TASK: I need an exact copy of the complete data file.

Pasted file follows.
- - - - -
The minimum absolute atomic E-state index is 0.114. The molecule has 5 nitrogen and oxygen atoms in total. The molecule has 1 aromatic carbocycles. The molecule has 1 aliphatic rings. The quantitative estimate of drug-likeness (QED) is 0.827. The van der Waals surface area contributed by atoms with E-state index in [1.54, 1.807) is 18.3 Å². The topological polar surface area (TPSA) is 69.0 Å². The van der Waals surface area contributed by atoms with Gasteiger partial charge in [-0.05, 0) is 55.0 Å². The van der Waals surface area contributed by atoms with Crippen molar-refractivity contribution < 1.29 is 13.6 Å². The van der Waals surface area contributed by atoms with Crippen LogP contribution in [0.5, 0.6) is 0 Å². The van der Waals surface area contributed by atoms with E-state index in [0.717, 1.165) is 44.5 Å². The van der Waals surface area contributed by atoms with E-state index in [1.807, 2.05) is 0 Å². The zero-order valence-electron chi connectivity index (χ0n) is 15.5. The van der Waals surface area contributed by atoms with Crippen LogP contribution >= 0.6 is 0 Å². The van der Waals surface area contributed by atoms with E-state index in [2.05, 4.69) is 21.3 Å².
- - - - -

The minimum absolute atomic E-state index is 0.114. The molecule has 5 nitrogen and oxygen atoms in total. The molecule has 1 aromatic carbocycles. The molecule has 1 aliphatic rings. The quantitative estimate of drug-likeness (QED) is 0.827. The van der Waals surface area contributed by atoms with E-state index in [1.54, 1.807) is 18.3 Å². The topological polar surface area (TPSA) is 69.0 Å². The van der Waals surface area contributed by atoms with Gasteiger partial charge in [-0.05, 0) is 55.0 Å². The van der Waals surface area contributed by atoms with Crippen molar-refractivity contribution < 1.29 is 13.6 Å². The van der Waals surface area contributed by atoms with Crippen LogP contribution in [0.5, 0.6) is 0 Å². The van der Waals surface area contributed by atoms with E-state index in [0.717, 1.165) is 44.5 Å². The van der Waals surface area contributed by atoms with E-state index in [1.807, 2.05) is 0 Å². The zero-order valence-electron chi connectivity index (χ0n) is 15.5. The van der Waals surface area contributed by atoms with Crippen LogP contribution >= 0.6 is 0 Å². The van der Waals surface area contributed by atoms with E-state index in [2.05, 4.69) is 21.3 Å².